My response to the question is simply to state the fact that it is a pointless conversation for non-Catholics to be having.
I think non-Catholics think that if it becomes law Catholic Priests will follow it. I aim to make it absolutely clear that won’t hapeen. If nothing else, confessions will become completely anonymous so that even if a Priest wanted to turn someone in, he wouldn’t be able to. He’d have no idea whatsoever who confessed to him.
They can make it law that Catholic priests are required to break the seal of confession and it will be nothing but a useless law. It will not get followed. The Church will continue to instruct it’s priests that they are not to break the seal. Priests will continue not to break the seal. So why change the law? Unless people want to see priests locked up there is absolutely no benefit. That’s the only outcome that is going to happen with any regularity.
If they I feel they are open to it at that point I may decide to explain why priests are forbidden to break the seal. A fairly simple explanation. We believe that confession of all mortal sins is required for salvation. If someone has a fear that they will face secular consequences by confessing to a Priest, they may choose not to do so. In that case they will not have access to the forgiveness that comes through confession. Given the Church is all about getting forgiveness to the people, that is an unacceptable outcome. People must have access to confession and we are to do everything to give them the opportunity and safety to make use of it.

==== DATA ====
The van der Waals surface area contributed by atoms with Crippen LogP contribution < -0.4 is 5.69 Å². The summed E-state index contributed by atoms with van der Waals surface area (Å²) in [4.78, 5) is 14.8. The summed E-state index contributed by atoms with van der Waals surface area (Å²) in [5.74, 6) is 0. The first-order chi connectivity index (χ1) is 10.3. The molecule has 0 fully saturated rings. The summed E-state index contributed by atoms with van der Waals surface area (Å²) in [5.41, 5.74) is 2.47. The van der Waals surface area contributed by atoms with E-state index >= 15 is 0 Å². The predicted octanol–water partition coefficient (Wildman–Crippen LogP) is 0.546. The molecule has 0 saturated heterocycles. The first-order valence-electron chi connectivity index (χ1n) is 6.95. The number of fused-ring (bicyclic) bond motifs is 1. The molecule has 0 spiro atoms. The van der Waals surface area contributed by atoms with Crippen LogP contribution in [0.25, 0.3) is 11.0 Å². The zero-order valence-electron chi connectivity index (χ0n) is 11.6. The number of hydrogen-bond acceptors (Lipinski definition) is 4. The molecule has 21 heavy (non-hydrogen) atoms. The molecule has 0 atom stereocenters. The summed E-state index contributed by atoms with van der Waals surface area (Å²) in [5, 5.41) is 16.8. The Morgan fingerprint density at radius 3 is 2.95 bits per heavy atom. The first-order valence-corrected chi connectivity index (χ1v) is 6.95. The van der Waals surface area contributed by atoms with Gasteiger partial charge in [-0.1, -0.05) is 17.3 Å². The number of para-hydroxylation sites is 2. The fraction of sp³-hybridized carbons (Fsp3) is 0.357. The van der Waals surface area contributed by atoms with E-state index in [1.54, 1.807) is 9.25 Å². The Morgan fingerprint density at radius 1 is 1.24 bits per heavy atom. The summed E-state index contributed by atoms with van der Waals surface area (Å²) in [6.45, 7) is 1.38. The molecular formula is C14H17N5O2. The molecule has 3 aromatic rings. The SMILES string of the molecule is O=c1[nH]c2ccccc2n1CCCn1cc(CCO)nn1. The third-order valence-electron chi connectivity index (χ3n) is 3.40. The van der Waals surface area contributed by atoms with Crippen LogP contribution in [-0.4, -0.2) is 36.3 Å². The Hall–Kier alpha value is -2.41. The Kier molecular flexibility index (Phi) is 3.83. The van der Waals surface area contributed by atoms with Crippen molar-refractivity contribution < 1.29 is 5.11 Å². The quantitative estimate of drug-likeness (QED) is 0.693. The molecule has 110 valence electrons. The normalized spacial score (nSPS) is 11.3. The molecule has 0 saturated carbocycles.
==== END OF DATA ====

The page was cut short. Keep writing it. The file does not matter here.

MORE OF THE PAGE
I may also try to show that it isn’t a “won’t” issue rather than a “can’t” issue. A priest who did this would incur an automatic excommunication reserved which can only be lifted (I believe) by the Pope. Even a secular person should be able to accept that someone who has dedicated his life to his faith in such a manner as the Priesthood requires isn’t likely to take been kicked out of that faith lightly.